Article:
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Little Women/Abacus/Suite Unraveling CD release! Bruar Falls, 04.29

Three of Brooklyn’s most inventive experimental ensembles — Little Women (in the picture), Abacus and the Suite Unraveling — will celebrate the emergence of new music with a triple album release party at Bruar Falls. Suffused with over driven electric guitars, squonking horns, pounding drums, and a ferocious and provocative live show, the three groups are bound not so much by their unity of sound as they are by the ferocity with which they strive to transcend the boundaries of genre and style. On April 29 at Bruar Falls, these bands come together not just as a gesture of mutual support, but as a statement of community in the face of a continually fragmenting sonic world. In order of appearance, the night will feature Abacus, the Suite Unraveling, and Little Women. Each group will perform a 50-minute set of original music. Special guest artists Strong Look will open the evening with a 30-minute set at 8pm. Bruar Falls is located at 245 Grand St. Williamsburg Brooklyn. The show is 21+ and free. - (as posted in The Deli's Open Blog - post your band's entries, videos, and Mp3s here).

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La Strada releases "New Home": party at the knit on 04.30

La Strada, recently winners of the Deli’s “Band of the Month” poll, will be celebrating the release of their album, “New Home,” at the stunning new Knitting Factory in Williamsburg on April 30. These six Brooklynites have come together to produce the richness of a small orchestra with a bounty of instrumental variety. Highlight tracks, such as delicate and melodious “My New Home,” lively and shuffling “Wash on By,” and tender and peaceful “Julia,” intermingle airy strings, beaming horns, dizzying accordion lines, and chiming glockenspiel and triangle embellishments, with high-flying vocals and tricky rhythms. “New Home” was released on April 20, the first date of La Strada’s two week Spring tour. It would be a wise decision to take the band up on what they propose: “La Strada wants to marry you! Please say, "I do.’" - Meijin Bruttomesso

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Best of NYC #57: El Jezel

We continue our "Best of NYC Countdown", covering every day one of the artists that made our Year End Best of NYC list (a chart compiled by a jury comprised of local bloggers, music writers, promoters, record sotre personnel and DJs). Many of the bands in this list will play The Deli's Best of NYC Fest in Williamsburg in May (6 shows in 3 different venues between the 13 and the 15).

Not all power trios are fast paced and noisy: many El Jezel's songs take their time to build, through atmospheric instrumental intros, sparse sonic brushes of effected guitars and whispered vocals. The result is some kind of Post Rock that's ready to explode into memorable melodic and/or noisy, shoegazy openings . The project sparked when George and Dan randomly met at house parties in Massachusetts years back and discovered that they actually only lived a town away from each other. Both eventually linked up with Jessica about ten years ago, which led to playing open mic sessions in downtown Manhattan and ultimately the three formed a band. Recently performing along the East Coast, El Jezel brews bigger plans for its new EP, due to be released in the next few months. - Gina Alioto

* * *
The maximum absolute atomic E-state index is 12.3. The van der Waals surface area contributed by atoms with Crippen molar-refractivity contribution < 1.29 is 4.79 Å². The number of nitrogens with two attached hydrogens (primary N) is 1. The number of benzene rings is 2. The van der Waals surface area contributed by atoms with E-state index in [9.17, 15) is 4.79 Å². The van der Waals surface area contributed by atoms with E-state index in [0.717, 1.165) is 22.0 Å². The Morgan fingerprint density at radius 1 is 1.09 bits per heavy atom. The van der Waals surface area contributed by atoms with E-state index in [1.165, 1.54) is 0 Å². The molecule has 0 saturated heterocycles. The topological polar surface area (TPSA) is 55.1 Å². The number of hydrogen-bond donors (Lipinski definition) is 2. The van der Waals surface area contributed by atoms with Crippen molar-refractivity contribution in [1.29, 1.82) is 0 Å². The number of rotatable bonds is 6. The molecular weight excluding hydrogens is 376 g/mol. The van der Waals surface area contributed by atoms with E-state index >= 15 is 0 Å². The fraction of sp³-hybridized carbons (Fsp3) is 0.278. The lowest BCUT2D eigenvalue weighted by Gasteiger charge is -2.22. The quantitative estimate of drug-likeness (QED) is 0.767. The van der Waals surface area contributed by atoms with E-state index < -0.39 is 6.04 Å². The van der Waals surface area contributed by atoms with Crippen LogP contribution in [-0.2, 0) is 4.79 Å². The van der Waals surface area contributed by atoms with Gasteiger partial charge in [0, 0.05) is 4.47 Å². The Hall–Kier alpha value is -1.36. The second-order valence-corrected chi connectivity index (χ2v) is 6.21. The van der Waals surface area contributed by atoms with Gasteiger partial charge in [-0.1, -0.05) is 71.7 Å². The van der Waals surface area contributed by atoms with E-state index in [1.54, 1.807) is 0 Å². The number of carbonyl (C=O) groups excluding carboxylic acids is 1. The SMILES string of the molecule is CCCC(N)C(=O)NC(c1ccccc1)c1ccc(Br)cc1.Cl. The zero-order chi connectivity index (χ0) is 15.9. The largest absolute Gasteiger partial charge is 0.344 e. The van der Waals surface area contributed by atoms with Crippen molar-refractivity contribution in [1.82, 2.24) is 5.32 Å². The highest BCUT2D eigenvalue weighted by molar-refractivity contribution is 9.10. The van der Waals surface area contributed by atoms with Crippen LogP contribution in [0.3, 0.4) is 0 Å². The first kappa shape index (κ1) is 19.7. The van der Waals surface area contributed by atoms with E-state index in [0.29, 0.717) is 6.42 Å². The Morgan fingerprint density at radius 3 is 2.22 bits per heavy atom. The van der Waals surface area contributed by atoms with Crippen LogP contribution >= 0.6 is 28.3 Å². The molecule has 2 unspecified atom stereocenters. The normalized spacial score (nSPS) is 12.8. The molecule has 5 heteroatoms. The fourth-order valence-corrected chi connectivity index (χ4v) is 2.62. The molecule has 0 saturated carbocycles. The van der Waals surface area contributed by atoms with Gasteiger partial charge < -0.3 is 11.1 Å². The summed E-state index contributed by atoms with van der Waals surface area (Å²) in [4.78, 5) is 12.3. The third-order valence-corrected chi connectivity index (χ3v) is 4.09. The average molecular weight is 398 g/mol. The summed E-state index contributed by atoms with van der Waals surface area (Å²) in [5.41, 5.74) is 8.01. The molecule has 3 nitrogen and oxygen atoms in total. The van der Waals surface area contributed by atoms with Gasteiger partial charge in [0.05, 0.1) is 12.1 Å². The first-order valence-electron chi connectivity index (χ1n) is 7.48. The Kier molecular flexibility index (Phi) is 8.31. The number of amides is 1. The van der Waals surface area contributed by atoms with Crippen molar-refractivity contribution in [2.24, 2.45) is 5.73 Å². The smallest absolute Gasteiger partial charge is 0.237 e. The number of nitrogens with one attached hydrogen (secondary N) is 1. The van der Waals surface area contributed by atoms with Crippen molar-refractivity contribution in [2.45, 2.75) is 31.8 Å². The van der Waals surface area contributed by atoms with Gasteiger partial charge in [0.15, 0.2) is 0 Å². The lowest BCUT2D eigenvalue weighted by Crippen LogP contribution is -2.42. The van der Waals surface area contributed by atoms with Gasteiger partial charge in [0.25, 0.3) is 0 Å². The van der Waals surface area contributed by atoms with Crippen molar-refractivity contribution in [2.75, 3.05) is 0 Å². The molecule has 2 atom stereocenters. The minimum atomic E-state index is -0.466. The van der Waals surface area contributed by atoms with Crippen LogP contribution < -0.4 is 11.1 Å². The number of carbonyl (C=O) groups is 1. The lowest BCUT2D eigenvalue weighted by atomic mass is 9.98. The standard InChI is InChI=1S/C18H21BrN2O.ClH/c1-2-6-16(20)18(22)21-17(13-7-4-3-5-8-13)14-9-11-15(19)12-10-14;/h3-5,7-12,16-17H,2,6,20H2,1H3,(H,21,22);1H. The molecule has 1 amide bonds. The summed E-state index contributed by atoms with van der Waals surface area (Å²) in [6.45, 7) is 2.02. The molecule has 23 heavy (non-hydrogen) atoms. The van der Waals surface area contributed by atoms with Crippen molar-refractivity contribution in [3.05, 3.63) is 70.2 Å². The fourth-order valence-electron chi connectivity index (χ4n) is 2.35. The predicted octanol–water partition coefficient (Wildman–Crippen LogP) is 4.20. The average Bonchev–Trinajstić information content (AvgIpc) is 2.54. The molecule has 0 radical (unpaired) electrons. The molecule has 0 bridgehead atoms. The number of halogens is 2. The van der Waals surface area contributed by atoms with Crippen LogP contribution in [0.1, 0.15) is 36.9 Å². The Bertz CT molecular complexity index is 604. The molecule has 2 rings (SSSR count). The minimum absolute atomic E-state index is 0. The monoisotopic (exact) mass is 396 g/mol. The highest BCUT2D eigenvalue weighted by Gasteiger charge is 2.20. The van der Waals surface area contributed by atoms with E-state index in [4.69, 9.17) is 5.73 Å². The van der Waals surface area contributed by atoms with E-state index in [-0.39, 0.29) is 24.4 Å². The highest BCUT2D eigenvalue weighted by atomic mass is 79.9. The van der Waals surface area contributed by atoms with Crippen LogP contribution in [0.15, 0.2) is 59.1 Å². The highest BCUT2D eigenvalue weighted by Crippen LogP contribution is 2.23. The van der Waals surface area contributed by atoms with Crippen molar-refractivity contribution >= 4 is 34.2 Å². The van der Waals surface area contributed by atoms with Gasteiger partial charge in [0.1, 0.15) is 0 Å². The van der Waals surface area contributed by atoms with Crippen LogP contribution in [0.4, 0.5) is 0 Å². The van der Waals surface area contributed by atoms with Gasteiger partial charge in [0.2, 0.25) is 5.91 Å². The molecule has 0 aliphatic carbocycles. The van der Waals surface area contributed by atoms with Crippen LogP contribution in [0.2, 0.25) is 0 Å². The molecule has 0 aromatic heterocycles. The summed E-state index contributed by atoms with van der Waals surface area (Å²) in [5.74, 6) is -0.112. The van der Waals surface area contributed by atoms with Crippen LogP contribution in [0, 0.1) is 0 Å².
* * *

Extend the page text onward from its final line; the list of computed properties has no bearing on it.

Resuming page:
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Weekly Feature #202b: Keepaway - Live at Glasslands, April 30

The problem in coming to grips with success often involves the backlash to critical reaction, and Keepaway - exploding onto the Brooklyn scene this year after a 9/10 review from recurrent tastemaker Pitchfork – are no strangers to listener skepticism. But with songs comprising a central guitar, a hard-synth edge, and whirligig percussion, something lies beneath the surface of Keepaway that sets them apart: maybe it’s the narrative quality to their songs, or the darker aspect of their tunes that only gets hinted at, or it could have to do with the sheer exuberance the three possess. Whatever it is, the attention is deserved. - Read Dale W. Eisinger's interview with the band here.

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Weekly Feature #201a: The Defibulators - liva at Jalopy on May 8.

A rag-tag witches brew of rowdy ramblers, five-time offenders, and filthy fiddlers, The Defibulators don’t shy from putting it all on the line. While greased-up pop sensations and corporate crooners spill out of Nashville by the dozens, this Brooklyn band mines the classics—Scruggs, Cash, Williams, Acuff and Wynette—and irresponsibly mixes them with jet fuel from the future. The resulting cocktail should be banned in fifty states because it’s high in proof that the thunderclap of rebellion and righteousness is alive and well. This isn’t weird science—this is true country music. And it goes by the name of The Defibulators. - Read Chris Nelson's interview with the band here.

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